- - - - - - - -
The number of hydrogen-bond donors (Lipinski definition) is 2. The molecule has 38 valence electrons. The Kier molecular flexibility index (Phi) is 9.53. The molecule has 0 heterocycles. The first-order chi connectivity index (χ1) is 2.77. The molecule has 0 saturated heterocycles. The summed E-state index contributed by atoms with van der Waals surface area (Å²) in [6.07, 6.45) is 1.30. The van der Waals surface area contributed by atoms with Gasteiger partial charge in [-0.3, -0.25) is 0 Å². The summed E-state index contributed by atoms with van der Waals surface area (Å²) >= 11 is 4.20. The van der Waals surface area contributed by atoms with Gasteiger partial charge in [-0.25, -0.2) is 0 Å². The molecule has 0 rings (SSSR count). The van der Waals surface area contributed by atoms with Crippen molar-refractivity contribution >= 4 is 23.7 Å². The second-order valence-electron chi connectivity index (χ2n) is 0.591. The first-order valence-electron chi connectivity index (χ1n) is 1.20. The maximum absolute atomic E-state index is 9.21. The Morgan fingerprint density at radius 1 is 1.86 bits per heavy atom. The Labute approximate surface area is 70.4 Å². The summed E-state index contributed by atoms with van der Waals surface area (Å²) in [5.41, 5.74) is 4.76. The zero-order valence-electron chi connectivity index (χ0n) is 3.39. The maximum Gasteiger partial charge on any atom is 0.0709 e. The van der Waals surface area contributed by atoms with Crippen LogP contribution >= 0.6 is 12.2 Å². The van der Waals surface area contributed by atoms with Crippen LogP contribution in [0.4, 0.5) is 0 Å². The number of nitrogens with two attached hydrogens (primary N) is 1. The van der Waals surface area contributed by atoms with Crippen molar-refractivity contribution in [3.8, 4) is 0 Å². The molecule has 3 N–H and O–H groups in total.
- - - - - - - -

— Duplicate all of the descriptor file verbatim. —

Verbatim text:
The number of hydrogen-bond donors (Lipinski definition) is 2. The molecule has 38 valence electrons. The Kier molecular flexibility index (Phi) is 9.53. The molecule has 0 heterocycles. The first-order chi connectivity index (χ1) is 2.77. The molecule has 0 saturated heterocycles. The summed E-state index contributed by atoms with van der Waals surface area (Å²) in [6.07, 6.45) is 1.30. The van der Waals surface area contributed by atoms with Gasteiger partial charge in [-0.3, -0.25) is 0 Å². The summed E-state index contributed by atoms with van der Waals surface area (Å²) >= 11 is 4.20. The van der Waals surface area contributed by atoms with Gasteiger partial charge in [-0.25, -0.2) is 0 Å². The molecule has 0 rings (SSSR count). The van der Waals surface area contributed by atoms with Crippen molar-refractivity contribution >= 4 is 23.7 Å². The second-order valence-electron chi connectivity index (χ2n) is 0.591. The first-order valence-electron chi connectivity index (χ1n) is 1.20. The maximum absolute atomic E-state index is 9.21. The Morgan fingerprint density at radius 1 is 1.86 bits per heavy atom. The Labute approximate surface area is 70.4 Å². The summed E-state index contributed by atoms with van der Waals surface area (Å²) in [5.41, 5.74) is 4.76. The zero-order valence-electron chi connectivity index (χ0n) is 3.39. The maximum Gasteiger partial charge on any atom is 0.0709 e. The van der Waals surface area contributed by atoms with Crippen LogP contribution >= 0.6 is 12.2 Å². The van der Waals surface area contributed by atoms with Crippen LogP contribution in [0.4, 0.5) is 0 Å². The number of nitrogens with two attached hydrogens (primary N) is 1. The van der Waals surface area contributed by atoms with Crippen molar-refractivity contribution in [3.8, 4) is 0 Å². The molecule has 3 N–H and O–H groups in total.